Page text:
Free-for-all in Steel

June 25, 1993

The Clinton administration's tendency to talk a good game on trade policy, proclaiming its support for a North American Trade Agreement and vast reforms in global commerce while catering to protectionist pressures, is once again on display. This time it is in the steel sector, as the Commerce Department moves to slap punitive tariffs on $3 billion in imports from 19 countries.

For the major U.S. steel producers, including the Bethlehem Steel Company's Sparrows Point plant here in Baltimore, the Commerce Department's tactic is a boon. Bethlehem chairman Curtis H. Barnette forecasts 400 more jobs at the Point if the U.S. International Trade Commission gives the go-ahead for the higher tariffs.

"These cases are about jobs," he proclaims, but gains for the big, highly unionized steel producers are only one facet of a complicated picture. Non-unionized mini-mills, the fastest growing and most efficient players, could lose some competitive edge and create fewer jobs. Even more at risk are manufacturers of steel products as they encounter raw steel prices that already have risen 5 percent this year. The American Institute for International Steel, surely as much a special pleader as the rival American Iron and Steel Institute, estimates the new tariffs will cost American consumers $1.5 billion a year and cost three jobs for every one saved.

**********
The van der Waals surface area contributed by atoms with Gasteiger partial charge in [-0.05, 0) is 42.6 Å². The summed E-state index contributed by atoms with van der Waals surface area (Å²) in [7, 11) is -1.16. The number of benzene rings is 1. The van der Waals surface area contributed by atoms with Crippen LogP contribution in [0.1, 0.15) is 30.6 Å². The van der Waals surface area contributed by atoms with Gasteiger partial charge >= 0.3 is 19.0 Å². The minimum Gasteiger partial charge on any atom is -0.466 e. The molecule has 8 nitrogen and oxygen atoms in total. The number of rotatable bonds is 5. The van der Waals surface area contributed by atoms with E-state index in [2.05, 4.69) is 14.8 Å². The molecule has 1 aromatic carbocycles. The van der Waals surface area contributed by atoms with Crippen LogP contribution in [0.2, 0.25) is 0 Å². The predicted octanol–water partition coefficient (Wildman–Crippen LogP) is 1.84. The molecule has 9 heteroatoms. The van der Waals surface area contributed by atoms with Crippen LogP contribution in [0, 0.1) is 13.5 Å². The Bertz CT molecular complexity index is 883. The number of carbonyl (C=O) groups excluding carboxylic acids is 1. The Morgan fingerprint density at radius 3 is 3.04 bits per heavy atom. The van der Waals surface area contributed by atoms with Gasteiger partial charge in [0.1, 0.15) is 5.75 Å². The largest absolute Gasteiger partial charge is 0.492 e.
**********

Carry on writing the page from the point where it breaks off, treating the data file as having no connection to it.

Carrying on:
All claims from all sides in this worldwide steel free-for-all should be considered skeptically. There are no angels and a host of sinners.

There seems to be a large grain of truth in U.S. allegations that European Community governments subsidize steel producers which, in turn, dump their products on the U.S. market below the cost of production. But there also is a lot of merit in the charge by Brian Moffat, chairman of British Steel, that the big integrated U.S. companies try to blame overseas producers for their troubles instead of making changes to meet the challenge from domestic mini-mills.

All this cacophony confirms the need, in our view, of vast improvements in the 111-nation General Agreement on Tariffs and Trade. Negotiations have lumbered along for six or seven years as global recession spreads far and wide. But so far, major powers have not mustered the will to come to closure as disputes hop-skip from agriculture to textiles to manufactured products to whatever.

At the Group of Seven summit in Tokyo next month, the big powers will make still another vow to push for trade reforms. But chaos in the over-capacity world steel industry cries out for prompt negotiation of a multilateral steel agreement. This might tamp down hostilities until GATT reforms restore growth and stability to world commerce.

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